Following my separate blog post last week, the long awaited Law Commission Report on Matrimonial Property, Needs and Agreements has been released – but did we breathe a sigh of relief?
As I mentioned in my post ahead of the report’s release, the Law Commission project was to address pre and post nuptial agreements, the financial ‘needs’ of spouses and civil partners upon relationship breakdown and what constitutes ‘non matrimonial property’ when looking at these needs.
I have reviewed the ‘key’ parts of the report and therefore hope you will forgive me for having not read all 251 pages of it! By way of summary the report recommends a number of measures to make it easier for couples to manage their financial affairs on divorce or at the end of a civil partnership. These are:-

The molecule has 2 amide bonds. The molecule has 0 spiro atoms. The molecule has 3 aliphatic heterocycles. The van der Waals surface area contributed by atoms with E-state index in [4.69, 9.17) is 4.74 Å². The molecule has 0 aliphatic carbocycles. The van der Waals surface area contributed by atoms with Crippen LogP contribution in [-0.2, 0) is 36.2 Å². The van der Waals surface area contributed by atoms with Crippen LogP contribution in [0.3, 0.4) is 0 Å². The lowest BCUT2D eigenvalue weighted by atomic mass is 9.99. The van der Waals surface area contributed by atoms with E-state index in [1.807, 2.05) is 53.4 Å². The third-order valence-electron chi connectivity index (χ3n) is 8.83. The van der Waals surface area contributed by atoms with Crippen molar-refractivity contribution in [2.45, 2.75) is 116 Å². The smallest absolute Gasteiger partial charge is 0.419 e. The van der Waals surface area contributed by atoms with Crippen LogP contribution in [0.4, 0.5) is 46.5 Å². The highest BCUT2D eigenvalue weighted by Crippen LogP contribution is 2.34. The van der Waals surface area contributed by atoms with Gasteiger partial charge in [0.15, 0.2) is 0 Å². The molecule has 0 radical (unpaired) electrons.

- Guidance to help couples assess and agree their financial needs.
- An assessment of the feasibility of using formulae to help agree financial settlements; and
- ‘qualifying nuptial agreements’ to allow couples to decide how their assets should be shared if they separate.
The Law Commission is clearly of the view that the purpose of financial remedy orders made on divorce should enable both parties to eventually achieve financial independence. However they go on to say that that is already the outcome of the majority of cases and therefore there is no need for a change in the law.
However what the Law Commission has picked up on (thankfully) is that there are regional inconsistencies in how the courts’ approach the issue of financial needs and therefore the outcome is very unpredictable for all concerned. It goes on to say that the law is not clear to the general public, many of which are trying to make head or tail of the process without legal assistance (mainly because of the quashing of Public Funding but that’s another blog for another day….).